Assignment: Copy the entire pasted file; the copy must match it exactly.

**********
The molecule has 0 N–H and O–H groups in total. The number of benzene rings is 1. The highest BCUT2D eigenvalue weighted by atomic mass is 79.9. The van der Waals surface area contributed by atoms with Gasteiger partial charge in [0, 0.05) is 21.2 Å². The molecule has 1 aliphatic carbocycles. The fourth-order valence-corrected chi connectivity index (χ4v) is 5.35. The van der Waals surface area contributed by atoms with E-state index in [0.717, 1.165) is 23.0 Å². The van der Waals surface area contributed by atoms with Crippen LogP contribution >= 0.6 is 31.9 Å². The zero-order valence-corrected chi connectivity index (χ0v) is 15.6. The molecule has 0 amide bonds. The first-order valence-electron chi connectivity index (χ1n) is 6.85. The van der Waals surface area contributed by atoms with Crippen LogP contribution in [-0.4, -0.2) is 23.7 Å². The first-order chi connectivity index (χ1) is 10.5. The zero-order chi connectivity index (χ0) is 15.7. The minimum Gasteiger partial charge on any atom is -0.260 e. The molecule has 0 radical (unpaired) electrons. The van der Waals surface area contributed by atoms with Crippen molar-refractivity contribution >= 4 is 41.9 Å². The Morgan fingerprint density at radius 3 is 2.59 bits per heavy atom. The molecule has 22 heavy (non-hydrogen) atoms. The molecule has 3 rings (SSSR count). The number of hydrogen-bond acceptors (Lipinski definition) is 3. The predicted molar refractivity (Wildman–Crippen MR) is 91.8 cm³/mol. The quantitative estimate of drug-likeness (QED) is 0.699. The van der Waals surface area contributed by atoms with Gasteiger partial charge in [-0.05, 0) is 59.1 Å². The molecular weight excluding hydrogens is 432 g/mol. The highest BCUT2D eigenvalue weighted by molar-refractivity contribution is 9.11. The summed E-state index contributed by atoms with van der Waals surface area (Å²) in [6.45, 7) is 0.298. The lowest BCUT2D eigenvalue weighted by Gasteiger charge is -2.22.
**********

The molecule has 0 N–H and O–H groups in total. The number of benzene rings is 1. The highest BCUT2D eigenvalue weighted by atomic mass is 79.9. The van der Waals surface area contributed by atoms with Gasteiger partial charge in [0, 0.05) is 21.2 Å². The molecule has 1 aliphatic carbocycles. The fourth-order valence-corrected chi connectivity index (χ4v) is 5.35. The van der Waals surface area contributed by atoms with E-state index in [0.717, 1.165) is 23.0 Å². The van der Waals surface area contributed by atoms with Crippen LogP contribution >= 0.6 is 31.9 Å². The zero-order valence-corrected chi connectivity index (χ0v) is 15.6. The molecule has 0 amide bonds. The first-order valence-electron chi connectivity index (χ1n) is 6.85. The van der Waals surface area contributed by atoms with Crippen LogP contribution in [-0.4, -0.2) is 23.7 Å². The first-order chi connectivity index (χ1) is 10.5. The zero-order chi connectivity index (χ0) is 15.7. The minimum Gasteiger partial charge on any atom is -0.260 e. The molecule has 0 radical (unpaired) electrons. The van der Waals surface area contributed by atoms with Crippen molar-refractivity contribution >= 4 is 41.9 Å². The Morgan fingerprint density at radius 3 is 2.59 bits per heavy atom. The molecule has 22 heavy (non-hydrogen) atoms. The molecule has 3 rings (SSSR count). The number of hydrogen-bond acceptors (Lipinski definition) is 3. The predicted molar refractivity (Wildman–Crippen MR) is 91.8 cm³/mol. The quantitative estimate of drug-likeness (QED) is 0.699. The van der Waals surface area contributed by atoms with Gasteiger partial charge in [-0.05, 0) is 59.1 Å². The molecular weight excluding hydrogens is 432 g/mol. The highest BCUT2D eigenvalue weighted by molar-refractivity contribution is 9.11. The summed E-state index contributed by atoms with van der Waals surface area (Å²) in [6.45, 7) is 0.298. The lowest BCUT2D eigenvalue weighted by Gasteiger charge is -2.22.